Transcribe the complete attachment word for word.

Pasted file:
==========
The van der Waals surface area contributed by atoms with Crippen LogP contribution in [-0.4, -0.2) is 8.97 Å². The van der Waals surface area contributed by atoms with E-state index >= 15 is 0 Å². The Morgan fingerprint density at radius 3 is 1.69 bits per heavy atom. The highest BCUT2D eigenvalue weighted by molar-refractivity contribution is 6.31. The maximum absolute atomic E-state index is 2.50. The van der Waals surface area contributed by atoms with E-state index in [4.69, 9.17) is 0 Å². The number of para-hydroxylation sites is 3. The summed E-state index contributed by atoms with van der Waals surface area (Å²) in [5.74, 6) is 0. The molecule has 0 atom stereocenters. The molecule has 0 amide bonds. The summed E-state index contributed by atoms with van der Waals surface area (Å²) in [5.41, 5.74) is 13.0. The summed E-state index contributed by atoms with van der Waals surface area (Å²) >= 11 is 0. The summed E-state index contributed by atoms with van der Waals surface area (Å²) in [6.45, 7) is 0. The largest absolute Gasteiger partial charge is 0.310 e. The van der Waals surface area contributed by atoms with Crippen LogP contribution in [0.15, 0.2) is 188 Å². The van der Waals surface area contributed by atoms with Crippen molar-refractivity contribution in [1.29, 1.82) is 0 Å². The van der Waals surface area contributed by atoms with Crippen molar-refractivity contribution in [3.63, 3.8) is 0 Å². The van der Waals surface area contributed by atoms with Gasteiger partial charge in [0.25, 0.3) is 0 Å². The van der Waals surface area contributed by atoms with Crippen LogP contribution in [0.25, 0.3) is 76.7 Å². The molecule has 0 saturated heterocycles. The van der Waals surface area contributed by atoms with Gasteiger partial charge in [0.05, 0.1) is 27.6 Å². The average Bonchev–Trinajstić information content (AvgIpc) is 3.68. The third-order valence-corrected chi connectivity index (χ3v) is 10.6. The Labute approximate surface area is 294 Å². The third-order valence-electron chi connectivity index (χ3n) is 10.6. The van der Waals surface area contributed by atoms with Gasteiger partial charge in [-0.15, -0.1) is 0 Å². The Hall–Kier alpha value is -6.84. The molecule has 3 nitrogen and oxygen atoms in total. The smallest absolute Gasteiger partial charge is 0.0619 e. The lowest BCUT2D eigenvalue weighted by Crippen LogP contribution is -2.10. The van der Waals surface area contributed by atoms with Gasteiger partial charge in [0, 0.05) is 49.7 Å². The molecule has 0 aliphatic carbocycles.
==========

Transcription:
The van der Waals surface area contributed by atoms with Crippen LogP contribution in [-0.4, -0.2) is 8.97 Å². The van der Waals surface area contributed by atoms with E-state index >= 15 is 0 Å². The Morgan fingerprint density at radius 3 is 1.69 bits per heavy atom. The highest BCUT2D eigenvalue weighted by molar-refractivity contribution is 6.31. The maximum absolute atomic E-state index is 2.50. The van der Waals surface area contributed by atoms with E-state index in [4.69, 9.17) is 0 Å². The number of para-hydroxylation sites is 3. The summed E-state index contributed by atoms with van der Waals surface area (Å²) in [5.74, 6) is 0. The molecule has 0 atom stereocenters. The molecule has 0 amide bonds. The summed E-state index contributed by atoms with van der Waals surface area (Å²) in [5.41, 5.74) is 13.0. The summed E-state index contributed by atoms with van der Waals surface area (Å²) >= 11 is 0. The summed E-state index contributed by atoms with van der Waals surface area (Å²) in [6.45, 7) is 0. The largest absolute Gasteiger partial charge is 0.310 e. The van der Waals surface area contributed by atoms with Crippen LogP contribution in [0.15, 0.2) is 188 Å². The van der Waals surface area contributed by atoms with Crippen molar-refractivity contribution in [1.29, 1.82) is 0 Å². The van der Waals surface area contributed by atoms with Crippen molar-refractivity contribution in [3.63, 3.8) is 0 Å². The van der Waals surface area contributed by atoms with Gasteiger partial charge in [0.25, 0.3) is 0 Å². The van der Waals surface area contributed by atoms with Crippen LogP contribution in [0.25, 0.3) is 76.7 Å². The molecule has 0 saturated heterocycles. The van der Waals surface area contributed by atoms with Gasteiger partial charge in [0.05, 0.1) is 27.6 Å². The average Bonchev–Trinajstić information content (AvgIpc) is 3.68. The third-order valence-corrected chi connectivity index (χ3v) is 10.6. The Labute approximate surface area is 294 Å². The third-order valence-electron chi connectivity index (χ3n) is 10.6. The van der Waals surface area contributed by atoms with Gasteiger partial charge in [-0.15, -0.1) is 0 Å². The Hall–Kier alpha value is -6.84. The molecule has 3 nitrogen and oxygen atoms in total. The smallest absolute Gasteiger partial charge is 0.0619 e. The lowest BCUT2D eigenvalue weighted by Crippen LogP contribution is -2.10. The van der Waals surface area contributed by atoms with Gasteiger partial charge in [0, 0.05) is 49.7 Å². The molecule has 0 aliphatic carbocycles.